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How to Break the Bottle Habit

By Elizabeth M. Ward, M.S., R.D.

Drinking from a baby bottle is a soothing, familiar activity for your baby. But your child needs to break the bottle habit at some point.

Some kids give up the bottle easily, while others struggle. In the interest of full disclosure, I was not rigid about transitioning any of my three children from the bottle to a sippy cup, yet they were all drinking from a cup by 18 months, which is what the American Academy of Pediatrics (AAP) suggests when weaning from the bottle.

It would be nice if your son or daughter decided one day to stop using the baby bottle. Chances are it will take some nudging from you. Here are some important reasons why it pays to get baby off the bottle by 18 months at the latest.

  • Bottle use can cause tooth decay. The natural sugar in milk, baby formula, and 100% juice bathes teeth, providing mouth bacteria with the perfect environment to damage tooth enamel.
  • Your child may drink too many of his or her calories. It’s easier for a child to drink fluids from a bottle, at least when he’s younger. Fluids replace foods with the vital nutrients your toddler needs to thrive, including protein and iron.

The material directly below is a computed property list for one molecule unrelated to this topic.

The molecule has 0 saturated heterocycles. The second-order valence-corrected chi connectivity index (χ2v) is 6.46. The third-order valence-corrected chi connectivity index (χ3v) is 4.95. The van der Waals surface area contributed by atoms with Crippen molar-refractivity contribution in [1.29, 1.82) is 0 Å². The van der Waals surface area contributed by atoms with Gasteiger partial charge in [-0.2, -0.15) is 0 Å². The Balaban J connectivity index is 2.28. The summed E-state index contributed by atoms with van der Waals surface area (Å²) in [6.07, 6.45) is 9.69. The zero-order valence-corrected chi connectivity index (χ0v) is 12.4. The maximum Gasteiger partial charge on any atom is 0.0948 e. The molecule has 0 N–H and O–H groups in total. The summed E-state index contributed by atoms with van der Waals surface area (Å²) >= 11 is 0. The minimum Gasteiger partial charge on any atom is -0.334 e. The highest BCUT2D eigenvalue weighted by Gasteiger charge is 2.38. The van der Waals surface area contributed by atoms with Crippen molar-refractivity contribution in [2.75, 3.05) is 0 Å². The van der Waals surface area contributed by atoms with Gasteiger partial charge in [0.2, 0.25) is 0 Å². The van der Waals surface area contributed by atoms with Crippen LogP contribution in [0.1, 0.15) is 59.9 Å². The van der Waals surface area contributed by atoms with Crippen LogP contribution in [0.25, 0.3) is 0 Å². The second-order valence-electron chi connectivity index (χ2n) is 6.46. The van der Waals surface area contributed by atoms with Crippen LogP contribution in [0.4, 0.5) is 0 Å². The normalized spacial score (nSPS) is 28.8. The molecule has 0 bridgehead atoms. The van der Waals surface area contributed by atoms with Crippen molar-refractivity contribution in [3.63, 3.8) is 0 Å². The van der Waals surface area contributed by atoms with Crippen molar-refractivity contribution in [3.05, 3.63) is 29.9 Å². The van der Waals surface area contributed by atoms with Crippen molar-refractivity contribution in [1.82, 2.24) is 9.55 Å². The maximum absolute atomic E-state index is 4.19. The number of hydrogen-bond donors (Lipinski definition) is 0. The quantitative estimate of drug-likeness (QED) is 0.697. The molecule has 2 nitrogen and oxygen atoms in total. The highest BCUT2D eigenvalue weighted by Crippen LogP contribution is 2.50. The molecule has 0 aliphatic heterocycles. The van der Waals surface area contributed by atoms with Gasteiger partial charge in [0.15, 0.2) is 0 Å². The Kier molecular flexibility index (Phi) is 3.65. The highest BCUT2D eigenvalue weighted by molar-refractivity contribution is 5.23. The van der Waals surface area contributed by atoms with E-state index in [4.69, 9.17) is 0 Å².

You may think your child is taking supreme comfort in drinking from the bottle, but you never know. Weaning your child may be easier than you think. However, there’s no need to go “cold turkey” with the bottle. Offer the cup more often and drop the bottle feedings that he cares least about, like the morning feeding. Save eliminating the bedtime bottle for last.

You may want your child off the bottle earlier than 18 months. That’s fine, as long as they are ready developmentally to handle a covered sippy cup or a plastic cup (get ready for the mess!). Most babies are ready, and eager, to experiment with drinking from a cup by their first birthdays.

Be aware that young toddlers may become increasingly inflexible as time goes by, and you may find yourself locked in a battle of wills over the baby bottle. No parent wants that, so the sooner you start breaking the bottle habit, the better!

About the Author

Elizabeth M. Ward, M.S., R.D., is a registered dietitian, a writer, and mother of three. She has worked at the Joslin Diabetes Center and the American Heart Association, and for seven years counseled children and adults about healthy eating and disease prevention at Harvard Vanguard Medical Associates in Boston.

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